Does Kundra have an impossible job as Obama's federal CIO?
On Thursday, U.S. President Barack Obama named Vivek Kundra as the CIO of the federal government. Learn what responsibilities the federal CIO will have and why Kundra is well-respected in the IT community.
On Thursday, U.S. President Barack Obama named Vivek Kundra as the CIO of the federal government. Kunda (below) is a 34 year-old IT leader with a strong reputation in the tech community. He has track record for driving efficiency and transparency, and has shown a penchant for bold actions such as deploying Web-based applications in government infrastructure known more for its legacy apps than its use of cutting edge software.
Credit: District of Columbia
In a statement, Obama said, "Vivek Kundra will bring a depth of experience in the technology arena and a commitment to lowering the cost of government operations to this position. I have directed him to work to ensure that we are using the spirit of American innovation and the power of technology to improve performance and lower the cost of government operations. As Chief Information Officer, he will play a key role in making sure our government is running in the most secure, open, and efficient way possible."
And here's how the White House described the federal CIO's mission and job description (Techmeme):
The Federal Chief Information Officer directs the policy and strategic planning of federal information technology investments and is responsible for oversight of federal technology spending. The Federal CIO establishes and oversees enterprise architecture to ensure system interoperability and information sharing and ensure information security and privacy across the federal government. The CIO will also work closely with the Chief Technology Officer to advance the President's technology agenda.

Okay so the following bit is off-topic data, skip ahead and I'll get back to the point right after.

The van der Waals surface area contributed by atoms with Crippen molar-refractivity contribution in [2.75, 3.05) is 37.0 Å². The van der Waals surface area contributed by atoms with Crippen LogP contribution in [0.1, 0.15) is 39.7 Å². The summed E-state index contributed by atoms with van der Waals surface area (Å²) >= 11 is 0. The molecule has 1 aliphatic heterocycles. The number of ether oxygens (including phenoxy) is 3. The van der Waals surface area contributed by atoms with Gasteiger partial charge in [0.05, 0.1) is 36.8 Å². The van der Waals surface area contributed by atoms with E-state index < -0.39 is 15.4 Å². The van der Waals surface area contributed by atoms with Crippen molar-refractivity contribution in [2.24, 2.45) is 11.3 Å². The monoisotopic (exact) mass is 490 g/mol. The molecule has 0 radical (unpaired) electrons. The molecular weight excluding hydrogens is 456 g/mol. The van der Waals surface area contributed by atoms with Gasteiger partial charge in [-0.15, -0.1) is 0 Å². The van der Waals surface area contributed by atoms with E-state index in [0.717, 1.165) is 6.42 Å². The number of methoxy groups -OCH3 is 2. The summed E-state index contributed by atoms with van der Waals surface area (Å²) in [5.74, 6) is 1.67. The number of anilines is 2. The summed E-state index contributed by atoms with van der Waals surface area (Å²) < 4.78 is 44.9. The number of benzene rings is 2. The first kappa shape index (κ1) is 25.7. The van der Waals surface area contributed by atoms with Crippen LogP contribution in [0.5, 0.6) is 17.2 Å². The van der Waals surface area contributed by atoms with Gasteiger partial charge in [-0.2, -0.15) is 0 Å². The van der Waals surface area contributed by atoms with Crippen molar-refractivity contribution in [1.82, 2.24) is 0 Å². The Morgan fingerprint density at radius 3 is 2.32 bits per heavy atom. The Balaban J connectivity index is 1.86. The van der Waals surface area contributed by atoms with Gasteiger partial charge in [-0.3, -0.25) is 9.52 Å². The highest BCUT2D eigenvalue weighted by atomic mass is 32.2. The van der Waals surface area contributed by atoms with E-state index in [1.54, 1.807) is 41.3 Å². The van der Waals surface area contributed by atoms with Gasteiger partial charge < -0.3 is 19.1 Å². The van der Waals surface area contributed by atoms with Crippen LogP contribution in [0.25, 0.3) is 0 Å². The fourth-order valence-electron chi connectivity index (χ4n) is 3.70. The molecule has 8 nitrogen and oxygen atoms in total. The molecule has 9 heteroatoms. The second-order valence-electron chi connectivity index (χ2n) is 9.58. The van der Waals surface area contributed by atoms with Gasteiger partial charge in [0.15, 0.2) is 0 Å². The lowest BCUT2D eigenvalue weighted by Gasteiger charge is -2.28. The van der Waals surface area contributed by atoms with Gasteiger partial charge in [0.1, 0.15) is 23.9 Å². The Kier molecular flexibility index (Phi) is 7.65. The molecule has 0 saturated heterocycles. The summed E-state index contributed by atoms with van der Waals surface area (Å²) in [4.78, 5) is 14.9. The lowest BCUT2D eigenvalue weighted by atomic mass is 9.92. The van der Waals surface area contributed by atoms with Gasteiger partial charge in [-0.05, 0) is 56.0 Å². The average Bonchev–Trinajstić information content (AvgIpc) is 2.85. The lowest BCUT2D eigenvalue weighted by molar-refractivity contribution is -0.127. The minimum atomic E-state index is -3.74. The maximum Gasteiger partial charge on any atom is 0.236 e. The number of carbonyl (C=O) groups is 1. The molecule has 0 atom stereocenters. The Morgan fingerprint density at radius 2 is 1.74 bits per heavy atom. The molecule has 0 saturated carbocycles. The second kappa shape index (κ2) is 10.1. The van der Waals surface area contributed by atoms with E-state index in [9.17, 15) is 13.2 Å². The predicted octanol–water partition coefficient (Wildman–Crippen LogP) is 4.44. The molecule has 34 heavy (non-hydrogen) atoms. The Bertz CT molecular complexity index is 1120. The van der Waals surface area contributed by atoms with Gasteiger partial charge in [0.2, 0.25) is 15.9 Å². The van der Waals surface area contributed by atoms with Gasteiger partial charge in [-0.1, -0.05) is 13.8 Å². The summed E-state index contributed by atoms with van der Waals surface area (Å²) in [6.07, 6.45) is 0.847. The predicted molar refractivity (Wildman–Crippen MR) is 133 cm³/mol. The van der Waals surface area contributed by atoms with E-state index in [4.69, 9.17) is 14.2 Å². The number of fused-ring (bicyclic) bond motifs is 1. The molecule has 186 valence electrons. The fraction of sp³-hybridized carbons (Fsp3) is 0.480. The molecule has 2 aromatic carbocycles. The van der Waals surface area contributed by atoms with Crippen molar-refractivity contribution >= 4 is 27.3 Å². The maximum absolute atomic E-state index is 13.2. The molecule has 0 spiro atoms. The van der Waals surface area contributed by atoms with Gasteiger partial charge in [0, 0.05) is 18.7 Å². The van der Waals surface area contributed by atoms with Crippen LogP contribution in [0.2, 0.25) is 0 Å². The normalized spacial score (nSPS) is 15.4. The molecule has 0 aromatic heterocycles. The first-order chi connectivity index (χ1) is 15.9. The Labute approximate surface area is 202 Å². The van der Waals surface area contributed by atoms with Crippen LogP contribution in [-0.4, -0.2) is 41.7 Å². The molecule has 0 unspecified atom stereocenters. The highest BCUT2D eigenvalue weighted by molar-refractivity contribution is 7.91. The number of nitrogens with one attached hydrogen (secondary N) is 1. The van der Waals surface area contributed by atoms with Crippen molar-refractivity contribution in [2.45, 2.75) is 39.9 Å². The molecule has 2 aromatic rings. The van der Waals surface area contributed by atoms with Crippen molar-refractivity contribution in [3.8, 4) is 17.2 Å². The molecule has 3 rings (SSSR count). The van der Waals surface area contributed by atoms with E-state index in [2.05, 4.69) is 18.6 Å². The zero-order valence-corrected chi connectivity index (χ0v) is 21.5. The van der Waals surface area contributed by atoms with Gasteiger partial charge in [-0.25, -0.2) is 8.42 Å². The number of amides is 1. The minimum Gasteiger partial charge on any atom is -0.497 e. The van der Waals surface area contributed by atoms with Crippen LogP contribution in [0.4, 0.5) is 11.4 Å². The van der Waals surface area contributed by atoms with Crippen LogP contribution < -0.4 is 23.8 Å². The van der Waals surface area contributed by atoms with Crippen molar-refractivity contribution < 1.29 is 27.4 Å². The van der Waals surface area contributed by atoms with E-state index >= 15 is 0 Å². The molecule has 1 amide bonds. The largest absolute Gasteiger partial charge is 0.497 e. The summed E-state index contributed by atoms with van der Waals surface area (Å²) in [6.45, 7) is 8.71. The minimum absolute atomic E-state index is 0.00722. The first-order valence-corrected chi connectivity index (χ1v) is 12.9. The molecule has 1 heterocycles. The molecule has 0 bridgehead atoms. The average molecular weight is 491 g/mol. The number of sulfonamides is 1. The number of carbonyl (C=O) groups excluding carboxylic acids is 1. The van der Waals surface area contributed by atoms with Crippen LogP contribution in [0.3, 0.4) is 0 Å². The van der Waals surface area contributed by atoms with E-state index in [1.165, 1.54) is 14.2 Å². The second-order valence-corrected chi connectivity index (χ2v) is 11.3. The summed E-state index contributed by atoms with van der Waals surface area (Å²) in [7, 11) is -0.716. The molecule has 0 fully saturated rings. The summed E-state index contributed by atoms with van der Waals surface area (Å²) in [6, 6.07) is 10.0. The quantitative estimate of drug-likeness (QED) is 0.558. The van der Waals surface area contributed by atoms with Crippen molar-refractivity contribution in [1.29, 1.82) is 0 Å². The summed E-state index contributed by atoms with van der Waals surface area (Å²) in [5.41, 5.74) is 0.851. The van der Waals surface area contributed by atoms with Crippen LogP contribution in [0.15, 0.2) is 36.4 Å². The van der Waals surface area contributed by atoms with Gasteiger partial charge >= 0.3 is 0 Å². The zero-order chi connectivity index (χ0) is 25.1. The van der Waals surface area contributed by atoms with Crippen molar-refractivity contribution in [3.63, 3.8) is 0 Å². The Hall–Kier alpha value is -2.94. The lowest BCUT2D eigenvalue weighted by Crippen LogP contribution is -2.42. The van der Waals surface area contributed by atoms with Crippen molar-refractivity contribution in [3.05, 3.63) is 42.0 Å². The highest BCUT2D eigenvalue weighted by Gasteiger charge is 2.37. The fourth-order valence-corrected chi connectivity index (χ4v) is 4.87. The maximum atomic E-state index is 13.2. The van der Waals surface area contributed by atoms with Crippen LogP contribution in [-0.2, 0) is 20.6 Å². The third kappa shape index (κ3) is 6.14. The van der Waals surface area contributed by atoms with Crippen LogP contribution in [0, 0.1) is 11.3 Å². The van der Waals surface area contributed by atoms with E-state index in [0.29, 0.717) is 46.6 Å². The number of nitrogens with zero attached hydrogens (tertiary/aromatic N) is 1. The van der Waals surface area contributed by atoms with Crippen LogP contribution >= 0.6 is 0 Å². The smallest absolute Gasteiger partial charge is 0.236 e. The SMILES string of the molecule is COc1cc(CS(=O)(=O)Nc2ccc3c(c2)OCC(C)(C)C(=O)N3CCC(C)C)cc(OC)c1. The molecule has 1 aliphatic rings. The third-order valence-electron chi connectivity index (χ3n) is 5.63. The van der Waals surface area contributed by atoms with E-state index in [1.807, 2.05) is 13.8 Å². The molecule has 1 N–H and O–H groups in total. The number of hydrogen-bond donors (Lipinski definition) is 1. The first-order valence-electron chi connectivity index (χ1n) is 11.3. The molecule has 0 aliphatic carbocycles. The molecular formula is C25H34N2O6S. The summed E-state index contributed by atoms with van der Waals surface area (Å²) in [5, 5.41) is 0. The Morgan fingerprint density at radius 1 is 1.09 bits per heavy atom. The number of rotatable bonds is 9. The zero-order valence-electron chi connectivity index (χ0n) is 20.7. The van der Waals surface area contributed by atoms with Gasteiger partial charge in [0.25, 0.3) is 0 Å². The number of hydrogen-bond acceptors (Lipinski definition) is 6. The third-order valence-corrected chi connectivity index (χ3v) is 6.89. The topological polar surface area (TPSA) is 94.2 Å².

Kundra will have budgetary authority to launch entirely new systems within government departments, or kill existing multimillion-dollar IT projects. His decisions could have a large impact on government contractors, such as SAIC and Booz Allen Hamilton, that have come to provide the bulk of IT services to agencies.
Kundra has been serving as the Chief Technology Officer of Washington, DC, where he led a staff of over 600 IT workers who served 86 agencies and 38,000 employees. Kundra produced results in DC by pushing for transparency for citizens, utilizing commercial solutions and cloud computing, and making sure IT compliance wasn't the tail that wagged the dog. Kundra also opened up government systems and data for external software developers to use for creating online applications that citizens could use to improve accessd
For the past several months, Kundra has served as an informal technology advisor to Obama, both during the transition and since Obama took office. During that time, Kundra remarked, "One of the biggest problems in the federal government is that process has trumped outcome, and the biggest reason for that is that everybody is focused on compliance and nobody is thinking about innovation and how to drive change within the government...